Article Text


The effect of plasma low density lipoprotein apheresis on the hepatic secretion of biliary lipids in humans
  1. C G Hillebrant,
  2. B Nyberg,
  3. K Einarsson,
  4. M Eriksson
  1. Departments of Surgery and Medicine, Karolinska Institute at Huddinge University Hospital, Stockholm, Sweden
  1. Dr C G Hillebrant, Department of Surgery, Huddinge University Hospital, S-141 86, Huddinge, Sweden.


Background—The liver is a key organ in the metabolism of cholesterol in humans. It is the only organ by which substantial amounts of cholesterol are excreted from the body, either directly as free cholesterol into the bile or after conversion to bile acids. The major part of cholesterol synthesis in the body occurs in the liver. Cholesterol is also taken up by the liver from plasma lipoproteins. The relative contributions of newly synthesised cholesterol and plasma lipoprotein cholesterol to bile acid synthesis and biliary cholesterol secretion, respectively, are not known in detail.

Aims—To determine how a rapid lowering of plasma low density lipoprotein (LDL) and very low density lipoprotein (VLDL) cholesterol influences the biliary secretion rates of cholesterol and bile acids in patients with cholesterol gallstones and complete biliary drainage. In this model with a completely interrupted enterohepatic circulation, the secretion of bile acids equals the new synthesis of bile acids in the liver.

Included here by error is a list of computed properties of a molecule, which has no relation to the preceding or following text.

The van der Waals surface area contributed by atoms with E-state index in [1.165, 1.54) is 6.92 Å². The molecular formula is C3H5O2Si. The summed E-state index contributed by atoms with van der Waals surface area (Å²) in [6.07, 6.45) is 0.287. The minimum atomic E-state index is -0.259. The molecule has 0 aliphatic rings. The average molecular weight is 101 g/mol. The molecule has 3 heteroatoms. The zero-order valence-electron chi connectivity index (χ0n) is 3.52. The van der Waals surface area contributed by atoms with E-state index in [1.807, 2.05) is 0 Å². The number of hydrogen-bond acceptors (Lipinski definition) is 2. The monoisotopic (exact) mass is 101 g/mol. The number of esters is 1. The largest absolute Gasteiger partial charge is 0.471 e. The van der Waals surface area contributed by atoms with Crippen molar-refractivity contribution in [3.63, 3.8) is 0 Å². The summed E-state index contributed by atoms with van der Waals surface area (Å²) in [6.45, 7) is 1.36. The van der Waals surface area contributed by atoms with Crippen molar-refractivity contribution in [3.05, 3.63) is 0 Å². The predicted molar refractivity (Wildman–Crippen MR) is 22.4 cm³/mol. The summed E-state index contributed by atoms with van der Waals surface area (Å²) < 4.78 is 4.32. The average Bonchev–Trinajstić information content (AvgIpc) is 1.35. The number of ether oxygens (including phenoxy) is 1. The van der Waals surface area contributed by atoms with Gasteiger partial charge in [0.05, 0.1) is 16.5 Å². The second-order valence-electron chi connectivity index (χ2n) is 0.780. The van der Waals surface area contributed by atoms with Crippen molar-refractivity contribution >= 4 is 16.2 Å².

Patients—Eight patients with common bile duct stones of cholesterol type undergoing conventional cholecystectomy and choledocholithotomy.

Methods—At operation a balloon occludable Foley catheter attached to a T tube was inserted into the bile duct with the balloon placed just past the distal limb of the T tube. The T tube was allowed to drain the bile externally. One week after the operation the Foley catheter balloon was inflated, creating complete biliary drainage. Twelve hours following the inflation plasma LDL apheresis was carried out for two hours. Bile was collected for 15 minute periods starting one hour before the apheresis and ending two hours after its termination. During the collection of bile, plasma lipids were analysed on several occasions.

Results—The plasma level of LDL cholesterol decreased by 26% from (mean (SEM)) 2.19 (0.29) to 1.63 (0.17) mmol/l during the LDL apheresis while high density lipoprotein (HDL) cholesterol in plasma was unaffected. During LDL apheresis apolipoprotein B containing lipoproteins bind to the column, causing a significant decrease of not only plasma LDL but also of VLDL cholesterol. The secretion rate of bile acids decreased significantly by 31% from 131 (38) to 90 (16) μmol/15 minutes (p=0.045). The output of phospholipids also decreased by 19%. The biliary secretion rate of cholesterol was not, however, affected by the plasma LDL apheresis.